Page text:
Chizer Dogs Health Problems
Considering to get a Chizer and want to know what are the common diseases or health problems that Chizers are prone to?
According to dog experts, Chizer Dogs score 0 out of 5 in the scale of breeds that are considered the most healthy dog breeds.
Are Chizers hypoallergenic: No
Dog Breeds with The Least Health Issues
Searching for a canine breed that won't break the bank with trips to the vet? Have a look at our list below. But, remember that your pet's health is ultimately up to you.
1. Australian cattle dog - This energised breed of dog is famous for its intelligence, agility, and stamina. As a relatively healthy breed, the Australian cattle dog does not have a history of major illnesses and may live up to 13 years with proper training and proper preventative care.
2. Border Collie - Advancements in DNA testing have made it easier to control the relatively few minor genetic conditions known to affect border collies. As a high-energy dog with a lifespan of up to 14 years, the Border collie is a fantastic choice for young families and active individuals-- just be ready to provide her with great deals of outdoor playtime and exercise.
3. German Pinscher - This agile and muscular dog is not often associated with major health conditions, and may live up to 14 years with proper care and a lot of exercise.
4. English Springer Spaniel - Though this mild, cordial breed of spaniel is sometimes known to experience minor eye problems, it is normally less likely to suffer from many major genetic diseases. A healthy English springer spaniel may live up to 14 years.
5. Chihuahua - With passion and attention, this pint-sized pooch species can live up to 18 years. The Chihuahua's petite size means it generally needs less exercise than other breeds of dogs.
The chizer mixes the highly active personality of a miniature schnauzer with the big, bold attitude of a Chihuahua, making them sturdy and seemingly tough dogs. However, the chizer is a fiercely loyal companion to its owner, and is protective of their owner. Chizer’s are seen as sweet, gentle, loving dogs, which tend to be great lap dogs for their owners, and tend to shower affection upon their owners with cuddling lots and many kisses. It is a generally playful breed, and will play for a long time before tiring out and eventually taking a nap. This breed needs daily walks, and constant activity time in order to keep the breed on its best behaviour. The chizer is a good breed for single people or families without children, as it takes serious socialization towards children for the chizer to be comfortable.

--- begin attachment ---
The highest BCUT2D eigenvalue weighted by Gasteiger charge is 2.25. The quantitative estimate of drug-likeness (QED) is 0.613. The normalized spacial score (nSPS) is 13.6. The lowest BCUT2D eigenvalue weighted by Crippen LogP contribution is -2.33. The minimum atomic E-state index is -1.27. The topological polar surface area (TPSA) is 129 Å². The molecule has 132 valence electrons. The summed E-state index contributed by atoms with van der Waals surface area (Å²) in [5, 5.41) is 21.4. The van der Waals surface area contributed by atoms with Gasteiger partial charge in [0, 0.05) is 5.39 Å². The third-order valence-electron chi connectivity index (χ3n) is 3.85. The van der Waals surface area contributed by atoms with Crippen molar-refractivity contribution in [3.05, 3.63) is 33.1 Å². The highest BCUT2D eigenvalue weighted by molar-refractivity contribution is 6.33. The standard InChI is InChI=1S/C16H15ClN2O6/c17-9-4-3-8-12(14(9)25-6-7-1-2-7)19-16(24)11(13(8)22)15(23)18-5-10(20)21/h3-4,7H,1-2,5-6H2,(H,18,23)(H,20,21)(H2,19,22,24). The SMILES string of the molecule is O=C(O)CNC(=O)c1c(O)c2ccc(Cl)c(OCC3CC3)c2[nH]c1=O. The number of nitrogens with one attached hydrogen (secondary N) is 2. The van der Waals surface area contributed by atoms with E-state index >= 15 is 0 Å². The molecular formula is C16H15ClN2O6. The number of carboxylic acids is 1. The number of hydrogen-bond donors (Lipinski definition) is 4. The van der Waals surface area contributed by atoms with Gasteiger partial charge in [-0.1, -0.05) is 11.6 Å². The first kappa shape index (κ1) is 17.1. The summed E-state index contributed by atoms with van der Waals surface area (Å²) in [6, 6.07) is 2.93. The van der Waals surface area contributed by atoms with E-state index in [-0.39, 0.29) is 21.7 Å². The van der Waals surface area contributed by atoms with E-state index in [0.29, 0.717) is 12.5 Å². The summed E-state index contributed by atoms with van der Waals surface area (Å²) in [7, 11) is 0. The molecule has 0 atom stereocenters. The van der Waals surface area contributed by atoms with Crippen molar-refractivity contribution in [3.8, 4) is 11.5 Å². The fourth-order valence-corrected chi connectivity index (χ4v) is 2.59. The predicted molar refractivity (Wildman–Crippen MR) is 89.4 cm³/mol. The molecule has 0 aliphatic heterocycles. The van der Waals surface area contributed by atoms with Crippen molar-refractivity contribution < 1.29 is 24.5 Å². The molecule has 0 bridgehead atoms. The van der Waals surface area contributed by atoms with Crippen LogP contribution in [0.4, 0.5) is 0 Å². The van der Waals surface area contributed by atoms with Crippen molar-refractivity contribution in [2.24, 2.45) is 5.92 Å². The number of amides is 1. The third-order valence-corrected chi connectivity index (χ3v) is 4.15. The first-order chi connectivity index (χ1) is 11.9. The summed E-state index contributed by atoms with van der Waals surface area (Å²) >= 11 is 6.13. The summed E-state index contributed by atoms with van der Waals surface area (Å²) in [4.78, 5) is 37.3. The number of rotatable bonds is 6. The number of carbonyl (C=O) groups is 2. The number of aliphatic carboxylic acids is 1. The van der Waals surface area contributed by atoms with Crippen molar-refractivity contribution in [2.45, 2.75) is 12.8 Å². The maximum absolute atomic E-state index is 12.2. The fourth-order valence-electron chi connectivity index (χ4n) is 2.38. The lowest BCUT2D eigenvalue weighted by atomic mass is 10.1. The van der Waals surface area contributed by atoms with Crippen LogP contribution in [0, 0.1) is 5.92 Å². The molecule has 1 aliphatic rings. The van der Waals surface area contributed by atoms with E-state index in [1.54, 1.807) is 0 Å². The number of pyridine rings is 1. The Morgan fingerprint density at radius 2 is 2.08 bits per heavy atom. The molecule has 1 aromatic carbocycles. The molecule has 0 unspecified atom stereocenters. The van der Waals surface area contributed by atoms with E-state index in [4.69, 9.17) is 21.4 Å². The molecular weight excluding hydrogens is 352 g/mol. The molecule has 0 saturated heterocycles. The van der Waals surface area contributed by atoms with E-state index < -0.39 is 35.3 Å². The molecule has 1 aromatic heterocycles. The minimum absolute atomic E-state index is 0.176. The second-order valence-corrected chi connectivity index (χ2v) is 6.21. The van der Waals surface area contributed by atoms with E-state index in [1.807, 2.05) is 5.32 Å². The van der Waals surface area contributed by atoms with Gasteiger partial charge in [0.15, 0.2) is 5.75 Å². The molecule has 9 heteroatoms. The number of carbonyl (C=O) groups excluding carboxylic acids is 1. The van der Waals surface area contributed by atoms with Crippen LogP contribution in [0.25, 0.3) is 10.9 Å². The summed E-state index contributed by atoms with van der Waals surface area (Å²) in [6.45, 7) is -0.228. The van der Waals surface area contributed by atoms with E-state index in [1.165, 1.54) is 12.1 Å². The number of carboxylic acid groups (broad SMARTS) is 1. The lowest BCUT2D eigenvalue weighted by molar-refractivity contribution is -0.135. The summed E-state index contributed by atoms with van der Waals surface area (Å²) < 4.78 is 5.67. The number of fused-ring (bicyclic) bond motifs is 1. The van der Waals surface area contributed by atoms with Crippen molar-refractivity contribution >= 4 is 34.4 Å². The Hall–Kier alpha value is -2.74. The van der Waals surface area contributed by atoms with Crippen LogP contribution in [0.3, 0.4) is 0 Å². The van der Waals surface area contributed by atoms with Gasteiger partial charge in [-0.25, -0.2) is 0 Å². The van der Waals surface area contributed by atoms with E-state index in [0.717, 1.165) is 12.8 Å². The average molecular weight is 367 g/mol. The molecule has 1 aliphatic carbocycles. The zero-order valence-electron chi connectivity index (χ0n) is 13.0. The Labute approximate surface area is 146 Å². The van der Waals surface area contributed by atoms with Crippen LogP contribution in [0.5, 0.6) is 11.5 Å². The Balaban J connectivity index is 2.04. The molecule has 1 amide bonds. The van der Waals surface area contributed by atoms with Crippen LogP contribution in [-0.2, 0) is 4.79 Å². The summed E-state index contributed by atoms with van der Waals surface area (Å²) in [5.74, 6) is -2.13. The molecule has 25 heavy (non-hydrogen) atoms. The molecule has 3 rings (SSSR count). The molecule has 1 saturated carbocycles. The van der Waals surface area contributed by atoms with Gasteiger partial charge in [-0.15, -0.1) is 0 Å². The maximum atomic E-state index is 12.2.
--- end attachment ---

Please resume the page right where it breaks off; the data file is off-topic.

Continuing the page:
What to do if you lose your Chizer
If your Chizer Dog or any other pet has gone missing and it does not have an identification tag with a phone number, you can:
1. List your missing pet details at Pet Reunite website here.
2. Register the missing pet on the Local Lost Pets Facebook Groups Here.
3. Visit the nearby vet clinics to see if anyone has handed in your missing pet.
4. Telephone the RSPCA or Visit the RSPCA Lost Pets website and complete a Lost Pet Report.
5. Visit Lost Pets Pages of Animal Shelters.
What to do if you find a lost Chizer
If you find a Chizer Dog or any other pet and it does not have an identification tag with a phone number, you can:
1. Register the found pet details at Pet Reunite website here.
2. Report the missing pet on the Local Facebook Lost Pets Groups.
3. Contact the Local Council to collect the lost animal.
4. Take the animal to the local Animal Pound near to your suburb.
5. Take the animal to the local Vet who can scan the animal’s microchip and contact the registered pet owner.
Laws Regarding Missing Pets
1. It is against the law to keep any animal that you find.
2. Pets are generally considered property and it is illegal to take and keep someone else’s property.
3. You must call your local animal control unit and file a FOUND AN ANIMAL report for any dog or cat you find.
4. To reclaim your lost dog, cat or other pet from the animal shelter you must pay a release fee.
5. If your dog or cat is unregistered, you will have to register your pet before you can take it home.